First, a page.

Often, all homesick campers need is a little help from their camp friends.
With the goal of encouraging children to be self-sufficient and independent, summer camps are experts at helping kids deal with homesickness.
“Summer Camps know how to welcome and integrate new campers successfully,” writes Catherine Ross, who was the director of a summer Camp for 20 years.
While overnight camp means adjusting to being away from home, most new campers actually never experience homesickness and prolonged homesickness is rare, Ross points out.
“Children are more adaptable, capable and resilient than we sometimes expect,” she says.
Whether or not homesickness strikes, camp staff ensure a smooth transition for new campers right from the start. Orientation and a guided tour help children become familiar and comfortable with the camp.
If a camper is homesick, the director and the entire staff are made aware of the situation so that everyone can be supportive and encouraging.
The counsellors are not only friends but also patient and sympathetic mentors. “They know that the best medicine is to keep their camper busy, urge them to cope with one day at a time and reassure them that others have experienced what they are feeling, but they soon recovered,” Ross explains.
“Mostly, we encourage them to participate in activities,” says Jeunes Diplomates Summer camp our summer camp director Tina Munnings. “When they’re having fun, they’re less homesick.”
How to Prevent
Helping with Homesickness
What is it?
Homesickness is, above all, a normal feeling. It is the natural result of separating from home and loved ones. In a recent study, nearly 96 percent of all boys and girls who were spending two weeks or more at overnight camp reported some homesickness on at least one day. Almost all children (and grown-ups!) feel homesick when they’re away from home. People’s feelings simply vary in intensity.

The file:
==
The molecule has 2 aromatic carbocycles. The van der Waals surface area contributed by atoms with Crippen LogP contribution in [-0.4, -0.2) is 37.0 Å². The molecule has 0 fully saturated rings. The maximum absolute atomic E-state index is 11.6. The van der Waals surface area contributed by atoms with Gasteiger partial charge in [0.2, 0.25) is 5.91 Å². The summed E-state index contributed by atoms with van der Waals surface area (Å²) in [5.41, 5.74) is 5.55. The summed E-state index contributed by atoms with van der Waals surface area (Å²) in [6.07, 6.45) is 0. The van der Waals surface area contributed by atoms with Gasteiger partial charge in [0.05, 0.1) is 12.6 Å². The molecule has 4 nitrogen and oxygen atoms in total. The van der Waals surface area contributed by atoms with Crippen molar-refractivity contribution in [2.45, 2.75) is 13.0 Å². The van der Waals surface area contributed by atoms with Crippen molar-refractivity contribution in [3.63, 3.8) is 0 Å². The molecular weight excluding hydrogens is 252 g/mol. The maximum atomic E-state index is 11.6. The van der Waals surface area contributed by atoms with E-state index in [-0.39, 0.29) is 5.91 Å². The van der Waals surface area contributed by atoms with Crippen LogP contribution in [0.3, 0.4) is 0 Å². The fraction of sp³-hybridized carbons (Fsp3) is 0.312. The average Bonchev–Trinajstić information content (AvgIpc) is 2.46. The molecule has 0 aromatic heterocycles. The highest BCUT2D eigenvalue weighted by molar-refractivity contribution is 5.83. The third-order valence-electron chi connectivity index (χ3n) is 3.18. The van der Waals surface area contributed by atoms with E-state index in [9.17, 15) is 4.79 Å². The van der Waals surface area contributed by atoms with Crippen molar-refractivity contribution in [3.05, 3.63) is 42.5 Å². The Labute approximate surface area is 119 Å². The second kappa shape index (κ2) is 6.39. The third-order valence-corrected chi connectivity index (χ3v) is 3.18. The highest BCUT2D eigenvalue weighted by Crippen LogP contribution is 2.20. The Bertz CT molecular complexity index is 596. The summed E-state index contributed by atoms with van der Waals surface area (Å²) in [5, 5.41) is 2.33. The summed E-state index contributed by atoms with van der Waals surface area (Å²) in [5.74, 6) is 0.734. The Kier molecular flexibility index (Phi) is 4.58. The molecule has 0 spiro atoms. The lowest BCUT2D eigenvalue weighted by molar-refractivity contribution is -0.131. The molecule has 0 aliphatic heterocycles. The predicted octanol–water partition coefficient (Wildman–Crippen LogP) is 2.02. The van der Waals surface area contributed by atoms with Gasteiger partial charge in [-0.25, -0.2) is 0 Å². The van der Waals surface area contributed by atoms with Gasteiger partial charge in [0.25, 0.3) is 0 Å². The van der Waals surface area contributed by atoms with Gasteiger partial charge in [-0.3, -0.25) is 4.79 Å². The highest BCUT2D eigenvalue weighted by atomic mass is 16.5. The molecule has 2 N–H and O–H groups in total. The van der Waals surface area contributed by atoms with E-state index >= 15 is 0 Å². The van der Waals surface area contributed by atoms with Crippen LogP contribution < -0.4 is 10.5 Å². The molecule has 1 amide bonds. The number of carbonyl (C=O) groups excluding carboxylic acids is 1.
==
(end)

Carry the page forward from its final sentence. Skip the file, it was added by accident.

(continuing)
What causes it?
There are several factors that put children at greater risk for becoming homesick. For example, children with little previous experience away from home, children who have low expectations of camp, children who feel forced to go to camp, children who are unsure whether adults will help them if they need help, children who have little practice coping with negative emotions, and children whose parents express a lot of anxiety are most likely to feel homesick.
You may be surprised to learn that some factors have nothing to do with the intensity of homesickness. These include geographic distance between home and camp and the presence of a friend from home at camp.
When is it a problem?
Most feelings of homesickness are not problematic. In fact, missing home isn’t a problem until it becomes a preoccupation. When the feelings of sadness and anxiety associated with missing home become so strong that making friends, having fun, sleeping, eating, and participating in activities is difficult, something must be done.
What can be done?
It used to be thought that feelings of missing home disappeared spontaneously after a few days at camp. Although this is true for some cases of mild homesickness, research has demon